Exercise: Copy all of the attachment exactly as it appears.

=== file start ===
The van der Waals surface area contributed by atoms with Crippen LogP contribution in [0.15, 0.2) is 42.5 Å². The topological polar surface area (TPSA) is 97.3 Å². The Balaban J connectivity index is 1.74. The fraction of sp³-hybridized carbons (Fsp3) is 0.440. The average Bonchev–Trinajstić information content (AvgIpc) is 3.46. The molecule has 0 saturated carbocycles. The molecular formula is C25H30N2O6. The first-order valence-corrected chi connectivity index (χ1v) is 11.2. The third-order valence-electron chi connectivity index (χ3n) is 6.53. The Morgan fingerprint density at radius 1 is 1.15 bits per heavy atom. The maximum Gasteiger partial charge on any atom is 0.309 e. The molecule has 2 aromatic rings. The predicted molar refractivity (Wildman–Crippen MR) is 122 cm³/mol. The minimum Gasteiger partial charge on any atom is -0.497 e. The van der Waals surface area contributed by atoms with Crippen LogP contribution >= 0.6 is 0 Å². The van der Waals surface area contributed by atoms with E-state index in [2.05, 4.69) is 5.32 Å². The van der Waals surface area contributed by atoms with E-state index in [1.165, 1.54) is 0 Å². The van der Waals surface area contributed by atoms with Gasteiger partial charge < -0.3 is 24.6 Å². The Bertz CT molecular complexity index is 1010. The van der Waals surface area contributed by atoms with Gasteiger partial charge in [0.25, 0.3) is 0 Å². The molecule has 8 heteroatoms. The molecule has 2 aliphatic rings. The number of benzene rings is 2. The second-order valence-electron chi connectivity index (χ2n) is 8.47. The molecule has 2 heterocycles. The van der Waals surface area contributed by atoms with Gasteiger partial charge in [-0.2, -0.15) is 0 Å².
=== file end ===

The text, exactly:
The van der Waals surface area contributed by atoms with Crippen LogP contribution in [0.15, 0.2) is 42.5 Å². The topological polar surface area (TPSA) is 97.3 Å². The Balaban J connectivity index is 1.74. The fraction of sp³-hybridized carbons (Fsp3) is 0.440. The average Bonchev–Trinajstić information content (AvgIpc) is 3.46. The molecule has 0 saturated carbocycles. The molecular formula is C25H30N2O6. The first-order valence-corrected chi connectivity index (χ1v) is 11.2. The third-order valence-electron chi connectivity index (χ3n) is 6.53. The Morgan fingerprint density at radius 1 is 1.15 bits per heavy atom. The maximum Gasteiger partial charge on any atom is 0.309 e. The molecule has 2 aromatic rings. The predicted molar refractivity (Wildman–Crippen MR) is 122 cm³/mol. The minimum Gasteiger partial charge on any atom is -0.497 e. The van der Waals surface area contributed by atoms with Crippen LogP contribution >= 0.6 is 0 Å². The van der Waals surface area contributed by atoms with E-state index in [2.05, 4.69) is 5.32 Å². The van der Waals surface area contributed by atoms with E-state index in [1.165, 1.54) is 0 Å². The van der Waals surface area contributed by atoms with Gasteiger partial charge < -0.3 is 24.6 Å². The Bertz CT molecular complexity index is 1010. The van der Waals surface area contributed by atoms with Gasteiger partial charge in [0.25, 0.3) is 0 Å². The molecule has 8 heteroatoms. The molecule has 2 aliphatic rings. The number of benzene rings is 2. The second-order valence-electron chi connectivity index (χ2n) is 8.47. The molecule has 2 heterocycles. The van der Waals surface area contributed by atoms with Gasteiger partial charge in [-0.2, -0.15) is 0 Å².